The International Federation of Journalists, the world's largest group of journalists, has expressed shock and outrage over the killing of Martin O'Hagan, the first reporter killed by terrorists in more than the 30 years of violence in Northern Ireland. "The terrorists who struck down O'Hagan were desperate cowards afraid of the quiet, painstaking professionalism of a fearless reporter," said Aidan White, General Secretary of the IFJ.
O'Hagan, an investigative reporter for the Dublin-based Sunday World and father of three children, was shot outside his Lurgan home on Friday evening. He had been the victim of earlier threats from Protestant gunmen. Responsibility for his killing has been claimed by the Red Hand Defenders, related to the Loyalist Volunteer Force.
"Journalists throughout Ireland and Britain are in deep shock over this brutal assassination," said Aidan White, "their anguish and anger is shared by colleagues around the world."
Two years ago the IFJ presented its international journalism tolerance prize to the editors of the Belfast Telegraph and the Ulster News, rival daily newspapers representing Ulster's different traditions, for their contribution towards promoting peace and reconciliation through professional journalism in reporting Ireland's long-running conflict.
"The irony is that in the midst of a so-called ceasefire, people afraid to face the consequences of their past and present will ruthlessly strike down any attempt to expose the corrupt reality of this agonising conflict," said Aidan White. The IFJ notes that O'Hagan, who was threatened by Loyalists in 1993 and had to leave Ireland for his own safety, was working on a detailed investigation of links between Loyalist terrorist groups and the security forces.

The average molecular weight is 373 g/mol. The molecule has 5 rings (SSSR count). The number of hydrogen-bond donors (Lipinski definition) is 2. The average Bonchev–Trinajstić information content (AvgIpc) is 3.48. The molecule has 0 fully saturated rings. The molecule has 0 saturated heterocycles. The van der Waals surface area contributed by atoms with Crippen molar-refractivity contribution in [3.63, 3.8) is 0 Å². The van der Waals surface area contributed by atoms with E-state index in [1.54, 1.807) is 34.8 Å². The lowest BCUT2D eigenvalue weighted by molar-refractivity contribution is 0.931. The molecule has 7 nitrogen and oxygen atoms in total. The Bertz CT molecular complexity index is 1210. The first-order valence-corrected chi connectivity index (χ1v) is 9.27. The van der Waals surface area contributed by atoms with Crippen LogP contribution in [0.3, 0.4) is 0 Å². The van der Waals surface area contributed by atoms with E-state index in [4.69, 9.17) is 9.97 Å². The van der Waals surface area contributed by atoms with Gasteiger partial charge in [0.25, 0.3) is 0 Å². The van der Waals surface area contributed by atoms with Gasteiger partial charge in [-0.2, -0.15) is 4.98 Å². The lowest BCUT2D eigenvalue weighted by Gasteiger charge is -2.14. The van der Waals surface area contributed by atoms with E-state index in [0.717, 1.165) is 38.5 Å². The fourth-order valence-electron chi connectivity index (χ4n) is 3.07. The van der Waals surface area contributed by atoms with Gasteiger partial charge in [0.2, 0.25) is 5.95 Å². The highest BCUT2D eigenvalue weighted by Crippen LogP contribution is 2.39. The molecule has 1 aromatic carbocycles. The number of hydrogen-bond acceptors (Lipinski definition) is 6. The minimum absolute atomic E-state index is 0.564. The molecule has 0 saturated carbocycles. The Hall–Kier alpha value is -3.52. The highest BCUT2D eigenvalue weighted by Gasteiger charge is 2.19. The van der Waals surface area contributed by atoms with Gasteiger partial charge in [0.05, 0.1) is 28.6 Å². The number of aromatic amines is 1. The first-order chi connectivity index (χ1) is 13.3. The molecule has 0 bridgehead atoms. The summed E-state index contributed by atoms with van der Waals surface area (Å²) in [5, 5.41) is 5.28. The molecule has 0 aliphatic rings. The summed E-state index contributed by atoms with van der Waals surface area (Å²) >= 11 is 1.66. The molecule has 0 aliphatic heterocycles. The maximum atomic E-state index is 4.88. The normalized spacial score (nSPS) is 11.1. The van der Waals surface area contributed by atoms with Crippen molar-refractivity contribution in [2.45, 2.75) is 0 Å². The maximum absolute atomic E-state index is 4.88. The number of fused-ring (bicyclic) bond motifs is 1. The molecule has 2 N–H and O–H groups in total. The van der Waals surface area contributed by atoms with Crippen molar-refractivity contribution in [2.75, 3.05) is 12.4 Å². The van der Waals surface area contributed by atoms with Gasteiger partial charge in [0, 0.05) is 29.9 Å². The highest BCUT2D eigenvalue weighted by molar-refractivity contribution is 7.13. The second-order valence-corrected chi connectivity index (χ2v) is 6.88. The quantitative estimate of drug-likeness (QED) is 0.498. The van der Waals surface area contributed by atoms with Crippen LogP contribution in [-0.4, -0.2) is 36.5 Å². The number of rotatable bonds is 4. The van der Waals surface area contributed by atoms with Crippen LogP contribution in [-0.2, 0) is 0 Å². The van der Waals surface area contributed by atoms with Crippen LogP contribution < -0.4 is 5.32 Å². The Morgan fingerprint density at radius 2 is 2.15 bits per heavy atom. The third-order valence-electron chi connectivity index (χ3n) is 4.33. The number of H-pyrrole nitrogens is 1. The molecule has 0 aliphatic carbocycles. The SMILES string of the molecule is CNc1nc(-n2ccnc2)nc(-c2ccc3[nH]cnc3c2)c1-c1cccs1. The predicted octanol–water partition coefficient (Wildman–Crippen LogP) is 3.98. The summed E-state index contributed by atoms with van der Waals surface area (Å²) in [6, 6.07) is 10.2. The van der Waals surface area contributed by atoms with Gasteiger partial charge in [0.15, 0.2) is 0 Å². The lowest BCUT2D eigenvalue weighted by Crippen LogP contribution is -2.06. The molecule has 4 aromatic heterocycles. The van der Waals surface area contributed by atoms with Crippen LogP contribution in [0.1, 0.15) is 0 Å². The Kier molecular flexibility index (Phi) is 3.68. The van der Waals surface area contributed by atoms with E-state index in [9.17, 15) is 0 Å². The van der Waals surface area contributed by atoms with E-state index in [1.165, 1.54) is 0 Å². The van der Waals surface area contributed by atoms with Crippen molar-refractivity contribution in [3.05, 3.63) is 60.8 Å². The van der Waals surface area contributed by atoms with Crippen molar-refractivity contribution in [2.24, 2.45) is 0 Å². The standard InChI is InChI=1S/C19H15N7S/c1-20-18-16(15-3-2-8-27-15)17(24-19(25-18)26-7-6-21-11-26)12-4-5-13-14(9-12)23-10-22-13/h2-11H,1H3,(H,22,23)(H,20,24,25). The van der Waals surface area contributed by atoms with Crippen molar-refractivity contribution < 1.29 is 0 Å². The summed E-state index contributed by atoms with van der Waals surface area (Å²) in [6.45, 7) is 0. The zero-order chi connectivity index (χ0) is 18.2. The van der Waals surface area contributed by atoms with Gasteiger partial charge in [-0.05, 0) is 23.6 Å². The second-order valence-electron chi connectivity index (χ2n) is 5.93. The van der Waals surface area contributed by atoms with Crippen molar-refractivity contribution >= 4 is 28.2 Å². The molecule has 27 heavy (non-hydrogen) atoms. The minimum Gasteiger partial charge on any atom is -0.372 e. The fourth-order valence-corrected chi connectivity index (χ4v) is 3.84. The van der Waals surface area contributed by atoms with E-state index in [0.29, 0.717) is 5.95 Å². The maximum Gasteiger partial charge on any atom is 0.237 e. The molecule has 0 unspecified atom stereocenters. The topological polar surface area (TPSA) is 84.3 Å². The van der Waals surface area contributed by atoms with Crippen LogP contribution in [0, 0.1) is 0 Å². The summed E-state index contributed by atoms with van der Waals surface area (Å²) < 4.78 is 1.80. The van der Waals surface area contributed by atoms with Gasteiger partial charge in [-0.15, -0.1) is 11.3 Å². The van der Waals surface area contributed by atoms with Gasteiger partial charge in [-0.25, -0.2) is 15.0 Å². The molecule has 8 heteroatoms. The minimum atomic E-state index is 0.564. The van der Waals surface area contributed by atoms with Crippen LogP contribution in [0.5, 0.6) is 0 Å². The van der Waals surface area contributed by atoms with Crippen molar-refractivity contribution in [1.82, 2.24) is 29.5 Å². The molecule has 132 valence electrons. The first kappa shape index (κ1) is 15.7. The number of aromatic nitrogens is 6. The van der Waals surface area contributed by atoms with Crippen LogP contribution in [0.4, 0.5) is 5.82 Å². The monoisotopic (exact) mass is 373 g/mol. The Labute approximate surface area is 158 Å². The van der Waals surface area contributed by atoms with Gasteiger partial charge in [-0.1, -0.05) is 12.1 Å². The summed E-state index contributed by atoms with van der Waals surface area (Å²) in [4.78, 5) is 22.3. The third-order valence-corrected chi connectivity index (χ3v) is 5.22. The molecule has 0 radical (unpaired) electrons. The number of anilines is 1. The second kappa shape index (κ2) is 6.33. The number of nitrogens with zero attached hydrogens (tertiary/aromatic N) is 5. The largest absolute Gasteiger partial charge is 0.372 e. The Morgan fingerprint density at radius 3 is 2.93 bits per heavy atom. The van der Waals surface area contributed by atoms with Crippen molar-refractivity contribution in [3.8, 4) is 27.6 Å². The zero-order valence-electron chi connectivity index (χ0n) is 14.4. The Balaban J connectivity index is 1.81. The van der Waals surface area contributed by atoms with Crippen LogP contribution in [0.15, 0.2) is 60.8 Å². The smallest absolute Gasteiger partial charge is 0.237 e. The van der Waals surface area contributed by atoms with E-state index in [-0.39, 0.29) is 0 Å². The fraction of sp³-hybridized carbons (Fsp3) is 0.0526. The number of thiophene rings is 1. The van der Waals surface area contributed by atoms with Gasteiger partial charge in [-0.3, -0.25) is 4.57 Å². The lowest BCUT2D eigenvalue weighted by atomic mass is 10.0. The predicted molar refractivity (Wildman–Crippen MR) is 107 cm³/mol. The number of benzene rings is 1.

"He was a brave journalist who never flinched or was intimidated," added John Foster, General Secretary of the National Union of Journalists of Great Britain and Ireland, who helped negotiate arrangements for O'Hagan to go into hiding.
O'Hagan was generous in his appreciation of the support of his union -- "The NUJ saved my life", he said in an article paying tribute to the solidarity of his colleagues. At the time of his death he was the union's branch secretary in Belfast.
"For all the talk of peace, investigative journalists and courageous reporters like O'Hagan remain in the frontline of a war against truth and honesty," said Aidan White. "The challenge to the authorities is to bring these killers to justice, to make the streets safe for honest journalism and to remove the scourge of terrorism from Irish life."